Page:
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Waste Not
Three Years Later, J&J Care to Recycle Campaign Is Paying Off

For many of us, recycling is becoming second nature, but not all packaging is treated equally. While 56 percent of Americans recycle kitchen items, only 14 percent recycle their personal care product bottles and packaging. And according to Johnson & Johnson (J&J), 34 percent of regular recyclers admit that bathroom recycling has never even occurred to them.

In an effort to make consumers more mindful and boost recycling, thereby diverting valuable materials from landfill, Johnson & Johnson introduced the Care to Recycle recycling awareness campaign in 2014. The campaign offers an array of tips, tools and information to help consumers become better recyclers — including ideas on how to engage kids in the recycling process and a comprehensive list of Johnson & Johnson products that can be recycled. The brand also teamed up with to offer free recycling bins, after a consumer study revealed that consumers would be more likely to recycle if they had a bin in the bathroom.

In 2016, J&J expanded its campaign by sharing new, creative Do-It-Yourself craft projects and ‘hacks’ for making bathroom recycling easier, and helping parents educate their kids around recycling personal care products. The move was the result of a survey that showed 60 percent of parents believed they would be more likely to discuss recycling with their children if it became an activity they could do together and if they had more engaging ways to explain the impact of recycling.

Three years after its launch, the campaign is proving to be a success. A study done with one of the Care to Recycle program partners in 2014 demonstrated that nearly half of respondents who completed a Care to Recycle program element (e.g. a quiz, slide show, etc.) reported increasing their recycling efforts in the bathroom. And over half reported increasing recycling efforts overall.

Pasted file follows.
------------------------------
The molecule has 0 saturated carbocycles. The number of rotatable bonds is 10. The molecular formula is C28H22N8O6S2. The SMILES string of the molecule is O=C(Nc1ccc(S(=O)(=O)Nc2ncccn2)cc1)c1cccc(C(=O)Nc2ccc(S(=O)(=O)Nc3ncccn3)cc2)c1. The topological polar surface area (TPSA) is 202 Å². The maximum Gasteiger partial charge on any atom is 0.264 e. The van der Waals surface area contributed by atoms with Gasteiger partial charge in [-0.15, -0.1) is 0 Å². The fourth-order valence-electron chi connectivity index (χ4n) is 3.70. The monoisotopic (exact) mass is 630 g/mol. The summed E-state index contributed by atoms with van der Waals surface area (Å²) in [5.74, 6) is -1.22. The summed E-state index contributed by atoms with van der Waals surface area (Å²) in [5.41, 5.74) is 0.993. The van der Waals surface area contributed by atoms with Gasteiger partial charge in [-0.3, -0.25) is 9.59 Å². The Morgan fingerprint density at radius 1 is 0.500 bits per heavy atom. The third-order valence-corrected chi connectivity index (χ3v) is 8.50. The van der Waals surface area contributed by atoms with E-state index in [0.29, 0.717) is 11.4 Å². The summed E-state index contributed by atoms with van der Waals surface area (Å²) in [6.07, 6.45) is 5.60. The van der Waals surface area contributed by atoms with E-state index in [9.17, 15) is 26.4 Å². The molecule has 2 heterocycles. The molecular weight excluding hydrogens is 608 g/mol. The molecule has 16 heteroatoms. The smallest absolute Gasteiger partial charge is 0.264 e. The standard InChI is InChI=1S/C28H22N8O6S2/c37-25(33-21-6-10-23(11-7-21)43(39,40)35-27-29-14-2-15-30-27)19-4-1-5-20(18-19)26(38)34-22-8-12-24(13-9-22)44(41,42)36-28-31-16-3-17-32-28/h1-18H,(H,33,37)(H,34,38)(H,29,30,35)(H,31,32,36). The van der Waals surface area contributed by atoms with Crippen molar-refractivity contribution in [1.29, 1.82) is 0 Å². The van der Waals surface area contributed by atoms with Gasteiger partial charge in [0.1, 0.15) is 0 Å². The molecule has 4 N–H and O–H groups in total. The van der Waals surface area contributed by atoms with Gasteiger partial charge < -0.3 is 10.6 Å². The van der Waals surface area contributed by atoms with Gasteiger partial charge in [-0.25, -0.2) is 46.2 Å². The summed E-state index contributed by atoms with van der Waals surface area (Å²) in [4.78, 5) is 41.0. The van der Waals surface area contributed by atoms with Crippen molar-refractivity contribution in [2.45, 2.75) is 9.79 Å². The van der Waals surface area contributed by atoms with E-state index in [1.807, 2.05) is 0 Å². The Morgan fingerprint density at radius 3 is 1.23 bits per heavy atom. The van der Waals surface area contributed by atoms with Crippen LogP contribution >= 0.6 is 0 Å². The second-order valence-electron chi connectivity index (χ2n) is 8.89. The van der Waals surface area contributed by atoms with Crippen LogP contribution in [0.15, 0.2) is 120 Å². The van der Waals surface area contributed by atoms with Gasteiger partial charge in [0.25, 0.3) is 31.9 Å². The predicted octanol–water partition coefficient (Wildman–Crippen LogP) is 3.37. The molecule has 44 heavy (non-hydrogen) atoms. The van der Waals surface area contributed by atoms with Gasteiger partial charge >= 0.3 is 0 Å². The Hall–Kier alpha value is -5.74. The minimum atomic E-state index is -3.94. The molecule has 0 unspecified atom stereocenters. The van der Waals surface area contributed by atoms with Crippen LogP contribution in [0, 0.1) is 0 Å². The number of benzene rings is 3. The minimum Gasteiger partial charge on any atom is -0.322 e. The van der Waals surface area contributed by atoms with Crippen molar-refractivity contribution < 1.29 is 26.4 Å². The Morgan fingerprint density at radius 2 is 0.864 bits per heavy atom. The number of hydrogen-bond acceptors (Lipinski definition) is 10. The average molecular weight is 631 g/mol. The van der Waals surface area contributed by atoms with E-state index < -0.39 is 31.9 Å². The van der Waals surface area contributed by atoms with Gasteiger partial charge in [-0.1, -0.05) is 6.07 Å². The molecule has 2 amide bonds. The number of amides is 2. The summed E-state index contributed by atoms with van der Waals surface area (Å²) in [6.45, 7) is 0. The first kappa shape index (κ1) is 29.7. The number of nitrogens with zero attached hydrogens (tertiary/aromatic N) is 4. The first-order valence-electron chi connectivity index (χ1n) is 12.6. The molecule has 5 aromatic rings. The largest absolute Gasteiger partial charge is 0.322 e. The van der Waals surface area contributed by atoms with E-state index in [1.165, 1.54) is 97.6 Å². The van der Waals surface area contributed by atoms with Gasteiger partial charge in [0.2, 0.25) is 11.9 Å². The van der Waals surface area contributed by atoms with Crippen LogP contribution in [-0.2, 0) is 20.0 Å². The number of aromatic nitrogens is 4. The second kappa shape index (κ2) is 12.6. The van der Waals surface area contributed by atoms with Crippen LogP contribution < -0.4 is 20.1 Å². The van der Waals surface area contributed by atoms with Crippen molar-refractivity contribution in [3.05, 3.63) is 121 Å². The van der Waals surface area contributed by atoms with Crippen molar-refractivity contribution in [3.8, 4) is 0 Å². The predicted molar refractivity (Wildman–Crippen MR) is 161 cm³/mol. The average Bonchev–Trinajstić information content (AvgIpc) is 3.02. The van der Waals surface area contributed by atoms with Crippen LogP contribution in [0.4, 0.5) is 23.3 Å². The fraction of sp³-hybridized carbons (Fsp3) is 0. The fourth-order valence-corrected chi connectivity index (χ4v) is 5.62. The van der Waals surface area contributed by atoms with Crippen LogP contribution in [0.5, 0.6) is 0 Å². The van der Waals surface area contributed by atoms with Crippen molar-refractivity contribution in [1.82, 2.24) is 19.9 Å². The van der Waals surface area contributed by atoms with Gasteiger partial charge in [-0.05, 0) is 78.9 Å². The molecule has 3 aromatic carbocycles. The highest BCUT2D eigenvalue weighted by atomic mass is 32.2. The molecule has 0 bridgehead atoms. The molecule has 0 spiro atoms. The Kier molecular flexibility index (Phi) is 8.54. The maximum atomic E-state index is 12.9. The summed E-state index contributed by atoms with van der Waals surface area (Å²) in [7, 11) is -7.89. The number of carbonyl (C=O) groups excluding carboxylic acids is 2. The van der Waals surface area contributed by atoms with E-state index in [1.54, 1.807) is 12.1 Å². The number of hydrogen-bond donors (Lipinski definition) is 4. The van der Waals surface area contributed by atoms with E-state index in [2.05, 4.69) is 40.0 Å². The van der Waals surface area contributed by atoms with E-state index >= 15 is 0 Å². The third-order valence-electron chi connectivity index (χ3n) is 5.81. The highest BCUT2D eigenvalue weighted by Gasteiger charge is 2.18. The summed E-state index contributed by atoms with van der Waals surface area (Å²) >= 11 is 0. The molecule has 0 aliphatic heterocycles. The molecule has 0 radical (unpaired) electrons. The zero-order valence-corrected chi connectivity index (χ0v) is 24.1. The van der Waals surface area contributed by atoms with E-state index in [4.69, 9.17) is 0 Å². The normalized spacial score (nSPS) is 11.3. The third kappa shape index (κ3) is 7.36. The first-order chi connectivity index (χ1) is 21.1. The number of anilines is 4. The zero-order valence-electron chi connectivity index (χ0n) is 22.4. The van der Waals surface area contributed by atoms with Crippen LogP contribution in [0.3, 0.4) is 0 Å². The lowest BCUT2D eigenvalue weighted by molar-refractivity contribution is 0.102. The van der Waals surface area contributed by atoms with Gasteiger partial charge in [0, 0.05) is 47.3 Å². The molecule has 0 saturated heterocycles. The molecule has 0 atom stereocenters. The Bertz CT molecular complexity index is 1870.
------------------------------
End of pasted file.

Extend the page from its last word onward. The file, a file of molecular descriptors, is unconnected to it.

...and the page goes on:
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At the end of 2015, another online study demonstrated that exposure to the Care to Recycle digital campaign had a direct positive impact on both intent to recycle personal care products and an overall increase in recycling efforts.

Garnier and Unilever are other examples of brands ramping up their efforts to encourage more Americans to recycle in the bathroom. Earlier this month, Garnier, in partnership with, launched the Rinse, Recycle, Repeat campaign and college campus competition to educate young consumers about the importance of recycling beauty product empties. And last summer, Unilever reprised its Rinse.Recycle.Reimagine program, a behavior change campaign that invites consumers to #RethinkRecycling with the aid of playful imagery of the brand’s bathroom products bearing signs reading “end bottle bias” and reminding consumers that they are recyclable too.


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